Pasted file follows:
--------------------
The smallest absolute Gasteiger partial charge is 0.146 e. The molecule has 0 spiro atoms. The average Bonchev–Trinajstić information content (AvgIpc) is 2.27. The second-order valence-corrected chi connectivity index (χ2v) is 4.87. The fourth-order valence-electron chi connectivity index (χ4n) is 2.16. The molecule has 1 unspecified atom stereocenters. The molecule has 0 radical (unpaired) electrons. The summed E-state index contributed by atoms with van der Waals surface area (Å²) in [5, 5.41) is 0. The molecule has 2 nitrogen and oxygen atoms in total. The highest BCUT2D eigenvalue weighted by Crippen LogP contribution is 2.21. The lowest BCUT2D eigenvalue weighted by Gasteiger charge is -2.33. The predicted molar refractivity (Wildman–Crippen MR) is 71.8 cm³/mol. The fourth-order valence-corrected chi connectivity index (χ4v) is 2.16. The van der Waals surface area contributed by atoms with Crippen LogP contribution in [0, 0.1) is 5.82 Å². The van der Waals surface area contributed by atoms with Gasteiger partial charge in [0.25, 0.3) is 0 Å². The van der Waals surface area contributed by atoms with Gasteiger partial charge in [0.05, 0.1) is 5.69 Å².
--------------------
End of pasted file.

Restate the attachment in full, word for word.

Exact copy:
The smallest absolute Gasteiger partial charge is 0.146 e. The molecule has 0 spiro atoms. The average Bonchev–Trinajstić information content (AvgIpc) is 2.27. The second-order valence-corrected chi connectivity index (χ2v) is 4.87. The fourth-order valence-electron chi connectivity index (χ4n) is 2.16. The molecule has 1 unspecified atom stereocenters. The molecule has 0 radical (unpaired) electrons. The summed E-state index contributed by atoms with van der Waals surface area (Å²) in [5, 5.41) is 0. The molecule has 2 nitrogen and oxygen atoms in total. The highest BCUT2D eigenvalue weighted by Crippen LogP contribution is 2.21. The lowest BCUT2D eigenvalue weighted by Gasteiger charge is -2.33. The predicted molar refractivity (Wildman–Crippen MR) is 71.8 cm³/mol. The fourth-order valence-corrected chi connectivity index (χ4v) is 2.16. The van der Waals surface area contributed by atoms with Crippen LogP contribution in [0, 0.1) is 5.82 Å². The van der Waals surface area contributed by atoms with Gasteiger partial charge in [0.25, 0.3) is 0 Å². The van der Waals surface area contributed by atoms with Gasteiger partial charge in [0.05, 0.1) is 5.69 Å².